Keith Cylar, AIDS Advocate and Co-Founder of Housing Works, Dead at Age 45
Keith Cylar, an AIDS advocate and co-founder of the New York-based housing advocacy group Housing Works, on Monday was found dead in his apartment in New York City, the New York Times reports. Cylar, who was 45, was diagnosed with AIDS in 1989 and had cardiomyopathy, a serious heart disease. According to a statement from Housing Works, of which Cylar served as co-president and chief operating officer, Cylar died in his sleep on Sunday night after returning from an AIDS conference in Houston. Cylar was born in Norfolk, Va., and obtained a bachelor's degree in psychology from Boston University and a master's degree in social work from Columbia University. In 1987, Cylar joined ACT UP/New York and helped found its housing committee, which was the forerunner to Housing Works. With the help of partner Charles King and others, Cylar in 1990 co-founded Housing Works, a "militant" and "community-based" organization that is "often the agency of last resort" for HIV-positive people in New York, according to the Times. Housing Works offers social services, including health care, and provides job training and help with applications for other services. The organization, which has found shelter for 15,000 people, has a $30 million annual operating budget from private donors, Medicaid and profits from the organization's catering company, used-book cafe and designer thrift stores (Saxon, New York Times, 4/8). Cylar also worked with Beth Israel Medical Center in an effort to provide better access to AIDS clinical trials for minorities (AP/Long Island Newsday, 4/8).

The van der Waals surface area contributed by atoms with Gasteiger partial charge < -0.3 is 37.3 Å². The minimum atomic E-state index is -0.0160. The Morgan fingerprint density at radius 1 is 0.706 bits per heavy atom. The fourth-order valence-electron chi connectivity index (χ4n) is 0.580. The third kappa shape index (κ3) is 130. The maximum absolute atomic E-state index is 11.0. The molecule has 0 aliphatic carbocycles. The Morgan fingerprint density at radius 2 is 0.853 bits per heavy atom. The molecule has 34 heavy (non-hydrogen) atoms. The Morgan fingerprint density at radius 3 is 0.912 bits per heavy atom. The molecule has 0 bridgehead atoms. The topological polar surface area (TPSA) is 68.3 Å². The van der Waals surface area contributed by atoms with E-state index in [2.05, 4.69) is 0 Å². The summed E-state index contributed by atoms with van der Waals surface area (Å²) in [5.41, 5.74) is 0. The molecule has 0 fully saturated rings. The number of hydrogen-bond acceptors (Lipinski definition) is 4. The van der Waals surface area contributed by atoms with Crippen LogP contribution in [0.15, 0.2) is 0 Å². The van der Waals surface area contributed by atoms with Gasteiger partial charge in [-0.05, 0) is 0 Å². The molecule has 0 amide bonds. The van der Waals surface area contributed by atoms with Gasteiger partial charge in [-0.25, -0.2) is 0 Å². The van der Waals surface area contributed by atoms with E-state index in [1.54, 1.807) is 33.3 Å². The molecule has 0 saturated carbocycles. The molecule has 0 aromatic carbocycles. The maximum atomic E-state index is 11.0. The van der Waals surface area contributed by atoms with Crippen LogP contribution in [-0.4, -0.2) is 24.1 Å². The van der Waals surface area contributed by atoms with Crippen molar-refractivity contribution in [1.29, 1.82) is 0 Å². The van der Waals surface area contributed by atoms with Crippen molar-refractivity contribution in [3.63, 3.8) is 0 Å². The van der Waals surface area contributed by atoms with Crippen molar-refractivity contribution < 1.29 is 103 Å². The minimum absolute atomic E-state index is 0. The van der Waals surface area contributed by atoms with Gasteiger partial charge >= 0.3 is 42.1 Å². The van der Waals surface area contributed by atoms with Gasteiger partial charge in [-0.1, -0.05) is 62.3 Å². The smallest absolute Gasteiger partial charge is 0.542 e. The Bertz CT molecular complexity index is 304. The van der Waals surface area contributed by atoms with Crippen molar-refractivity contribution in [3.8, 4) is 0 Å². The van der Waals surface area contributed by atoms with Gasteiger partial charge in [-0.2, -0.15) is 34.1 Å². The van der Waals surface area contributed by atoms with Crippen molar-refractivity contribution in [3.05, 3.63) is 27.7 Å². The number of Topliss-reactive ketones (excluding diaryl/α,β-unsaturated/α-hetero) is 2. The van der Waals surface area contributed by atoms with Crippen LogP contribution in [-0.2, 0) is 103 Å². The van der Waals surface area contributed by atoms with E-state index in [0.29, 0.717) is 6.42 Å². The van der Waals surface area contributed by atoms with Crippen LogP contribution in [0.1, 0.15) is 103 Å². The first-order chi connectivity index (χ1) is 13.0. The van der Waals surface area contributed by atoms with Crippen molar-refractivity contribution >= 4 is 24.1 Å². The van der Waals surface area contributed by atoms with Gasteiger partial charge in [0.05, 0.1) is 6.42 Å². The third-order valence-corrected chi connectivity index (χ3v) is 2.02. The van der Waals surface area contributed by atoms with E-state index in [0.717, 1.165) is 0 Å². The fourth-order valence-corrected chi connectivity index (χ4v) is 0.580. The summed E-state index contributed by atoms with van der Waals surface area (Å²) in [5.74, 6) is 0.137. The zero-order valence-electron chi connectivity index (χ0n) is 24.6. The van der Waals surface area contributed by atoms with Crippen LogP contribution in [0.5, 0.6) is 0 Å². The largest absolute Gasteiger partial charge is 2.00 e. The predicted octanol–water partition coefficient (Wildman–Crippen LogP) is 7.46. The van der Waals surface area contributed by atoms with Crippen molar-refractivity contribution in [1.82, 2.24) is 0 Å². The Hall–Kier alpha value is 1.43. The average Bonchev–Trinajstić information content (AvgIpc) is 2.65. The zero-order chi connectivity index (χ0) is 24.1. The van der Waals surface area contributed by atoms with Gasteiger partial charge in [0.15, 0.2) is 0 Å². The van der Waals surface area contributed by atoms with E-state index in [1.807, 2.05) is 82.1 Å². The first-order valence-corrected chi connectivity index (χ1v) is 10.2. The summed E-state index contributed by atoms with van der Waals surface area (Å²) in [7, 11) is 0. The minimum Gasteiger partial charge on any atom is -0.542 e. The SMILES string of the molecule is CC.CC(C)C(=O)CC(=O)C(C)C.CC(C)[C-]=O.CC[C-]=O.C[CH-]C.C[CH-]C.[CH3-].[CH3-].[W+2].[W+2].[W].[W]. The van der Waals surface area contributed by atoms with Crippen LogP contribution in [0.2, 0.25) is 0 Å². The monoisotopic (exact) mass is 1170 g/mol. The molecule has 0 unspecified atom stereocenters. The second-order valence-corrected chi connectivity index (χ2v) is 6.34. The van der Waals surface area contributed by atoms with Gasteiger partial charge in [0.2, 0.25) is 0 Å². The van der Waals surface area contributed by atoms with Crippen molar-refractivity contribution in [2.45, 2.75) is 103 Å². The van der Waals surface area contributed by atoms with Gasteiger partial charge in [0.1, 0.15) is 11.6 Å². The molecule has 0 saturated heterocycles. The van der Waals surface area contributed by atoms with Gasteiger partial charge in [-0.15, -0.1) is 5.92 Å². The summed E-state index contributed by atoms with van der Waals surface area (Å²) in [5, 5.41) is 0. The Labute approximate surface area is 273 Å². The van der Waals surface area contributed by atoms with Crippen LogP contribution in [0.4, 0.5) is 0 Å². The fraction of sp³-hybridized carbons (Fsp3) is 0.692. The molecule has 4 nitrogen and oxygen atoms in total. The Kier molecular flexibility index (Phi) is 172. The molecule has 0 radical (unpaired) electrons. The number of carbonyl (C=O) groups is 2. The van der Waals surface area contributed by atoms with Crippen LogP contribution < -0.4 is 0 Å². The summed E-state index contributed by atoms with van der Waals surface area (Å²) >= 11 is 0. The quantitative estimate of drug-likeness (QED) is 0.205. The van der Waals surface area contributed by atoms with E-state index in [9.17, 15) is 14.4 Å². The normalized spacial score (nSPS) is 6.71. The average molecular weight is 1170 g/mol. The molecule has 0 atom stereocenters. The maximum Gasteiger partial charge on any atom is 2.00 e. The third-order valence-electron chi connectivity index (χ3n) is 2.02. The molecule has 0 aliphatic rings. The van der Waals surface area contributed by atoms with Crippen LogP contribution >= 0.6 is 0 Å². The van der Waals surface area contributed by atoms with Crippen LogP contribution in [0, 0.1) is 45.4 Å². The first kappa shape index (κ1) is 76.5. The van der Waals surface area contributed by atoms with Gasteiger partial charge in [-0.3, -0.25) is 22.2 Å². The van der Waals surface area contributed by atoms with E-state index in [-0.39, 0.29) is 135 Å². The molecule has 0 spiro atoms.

"For Keith, the struggle against AIDS, racism, homophobia, sexism, poverty and homelessness was a struggle for the very survival of our communities," Gay Men's Health Crisis Executive Director Ana Oliveira said, adding, "The greatest tribute that we can all make to Keith is to redouble our efforts in the fight for health and justice" (GMHC release, 4/7). Cylar was a "national figure on the AIDS scene, promoting the successful model of client empowerment and entrepreneurship to address social ills," Latino Commission on AIDS President Dennis deLeon said (Commission release, 4/6). Patricia Bass, chair of the CAEAR Coalition, said in a statement that Cylar's death "is a tremendous loss for our organization and the larger HIV/AIDS and social justice community" (CAEAR release, 4/6).